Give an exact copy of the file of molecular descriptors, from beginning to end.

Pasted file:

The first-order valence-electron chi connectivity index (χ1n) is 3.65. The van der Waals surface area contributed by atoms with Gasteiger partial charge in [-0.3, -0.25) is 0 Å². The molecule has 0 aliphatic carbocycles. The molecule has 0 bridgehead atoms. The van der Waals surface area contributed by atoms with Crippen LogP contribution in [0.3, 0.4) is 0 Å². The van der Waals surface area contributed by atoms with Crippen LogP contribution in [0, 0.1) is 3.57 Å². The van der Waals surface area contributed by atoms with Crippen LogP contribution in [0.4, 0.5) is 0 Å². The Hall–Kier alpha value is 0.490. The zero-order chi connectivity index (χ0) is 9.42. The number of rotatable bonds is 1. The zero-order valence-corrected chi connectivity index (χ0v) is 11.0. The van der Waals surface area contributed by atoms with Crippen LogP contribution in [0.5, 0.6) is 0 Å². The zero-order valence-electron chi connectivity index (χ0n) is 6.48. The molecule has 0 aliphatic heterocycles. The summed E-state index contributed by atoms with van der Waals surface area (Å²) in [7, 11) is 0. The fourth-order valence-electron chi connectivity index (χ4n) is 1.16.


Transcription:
The first-order valence-electron chi connectivity index (χ1n) is 3.65. The van der Waals surface area contributed by atoms with Gasteiger partial charge in [-0.3, -0.25) is 0 Å². The molecule has 0 aliphatic carbocycles. The molecule has 0 bridgehead atoms. The van der Waals surface area contributed by atoms with Crippen LogP contribution in [0.3, 0.4) is 0 Å². The van der Waals surface area contributed by atoms with Crippen LogP contribution in [0, 0.1) is 3.57 Å². The van der Waals surface area contributed by atoms with Crippen LogP contribution in [0.4, 0.5) is 0 Å². The Hall–Kier alpha value is 0.490. The zero-order chi connectivity index (χ0) is 9.42. The number of rotatable bonds is 1. The zero-order valence-corrected chi connectivity index (χ0v) is 11.0. The van der Waals surface area contributed by atoms with Crippen LogP contribution in [0.5, 0.6) is 0 Å². The zero-order valence-electron chi connectivity index (χ0n) is 6.48. The molecule has 0 aliphatic heterocycles. The summed E-state index contributed by atoms with van der Waals surface area (Å²) in [7, 11) is 0. The fourth-order valence-electron chi connectivity index (χ4n) is 1.16.